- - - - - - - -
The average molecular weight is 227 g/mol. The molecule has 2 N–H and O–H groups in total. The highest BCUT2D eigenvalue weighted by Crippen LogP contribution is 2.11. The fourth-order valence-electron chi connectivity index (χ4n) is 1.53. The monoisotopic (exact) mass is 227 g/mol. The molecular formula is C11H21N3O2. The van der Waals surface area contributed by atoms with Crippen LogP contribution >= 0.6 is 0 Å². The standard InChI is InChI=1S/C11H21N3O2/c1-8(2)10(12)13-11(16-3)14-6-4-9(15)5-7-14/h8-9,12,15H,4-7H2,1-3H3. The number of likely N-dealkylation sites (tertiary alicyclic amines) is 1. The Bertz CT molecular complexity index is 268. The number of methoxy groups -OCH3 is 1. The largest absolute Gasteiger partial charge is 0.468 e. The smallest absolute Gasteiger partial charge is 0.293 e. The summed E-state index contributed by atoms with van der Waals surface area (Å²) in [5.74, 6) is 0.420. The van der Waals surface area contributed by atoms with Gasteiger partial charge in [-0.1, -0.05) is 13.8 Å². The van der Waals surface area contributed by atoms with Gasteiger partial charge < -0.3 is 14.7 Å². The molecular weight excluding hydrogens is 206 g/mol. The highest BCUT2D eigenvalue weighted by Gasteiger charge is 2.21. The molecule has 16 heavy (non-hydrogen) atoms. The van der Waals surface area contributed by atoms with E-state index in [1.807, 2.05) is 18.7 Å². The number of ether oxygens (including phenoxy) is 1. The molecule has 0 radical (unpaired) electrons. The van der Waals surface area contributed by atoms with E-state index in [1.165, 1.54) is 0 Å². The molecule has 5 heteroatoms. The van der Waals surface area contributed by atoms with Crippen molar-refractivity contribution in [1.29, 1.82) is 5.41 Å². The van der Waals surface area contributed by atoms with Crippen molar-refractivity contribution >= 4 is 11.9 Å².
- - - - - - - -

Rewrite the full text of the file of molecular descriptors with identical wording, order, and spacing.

The average molecular weight is 227 g/mol. The molecule has 2 N–H and O–H groups in total. The highest BCUT2D eigenvalue weighted by Crippen LogP contribution is 2.11. The fourth-order valence-electron chi connectivity index (χ4n) is 1.53. The monoisotopic (exact) mass is 227 g/mol. The molecular formula is C11H21N3O2. The van der Waals surface area contributed by atoms with Crippen LogP contribution >= 0.6 is 0 Å². The standard InChI is InChI=1S/C11H21N3O2/c1-8(2)10(12)13-11(16-3)14-6-4-9(15)5-7-14/h8-9,12,15H,4-7H2,1-3H3. The number of likely N-dealkylation sites (tertiary alicyclic amines) is 1. The Bertz CT molecular complexity index is 268. The number of methoxy groups -OCH3 is 1. The largest absolute Gasteiger partial charge is 0.468 e. The smallest absolute Gasteiger partial charge is 0.293 e. The summed E-state index contributed by atoms with van der Waals surface area (Å²) in [5.74, 6) is 0.420. The van der Waals surface area contributed by atoms with Gasteiger partial charge in [-0.1, -0.05) is 13.8 Å². The van der Waals surface area contributed by atoms with Gasteiger partial charge < -0.3 is 14.7 Å². The molecular weight excluding hydrogens is 206 g/mol. The highest BCUT2D eigenvalue weighted by Gasteiger charge is 2.21. The molecule has 16 heavy (non-hydrogen) atoms. The van der Waals surface area contributed by atoms with E-state index in [1.807, 2.05) is 18.7 Å². The number of ether oxygens (including phenoxy) is 1. The molecule has 0 radical (unpaired) electrons. The van der Waals surface area contributed by atoms with E-state index in [1.165, 1.54) is 0 Å². The molecule has 5 heteroatoms. The van der Waals surface area contributed by atoms with Crippen molar-refractivity contribution in [1.29, 1.82) is 5.41 Å². The van der Waals surface area contributed by atoms with Crippen molar-refractivity contribution >= 4 is 11.9 Å².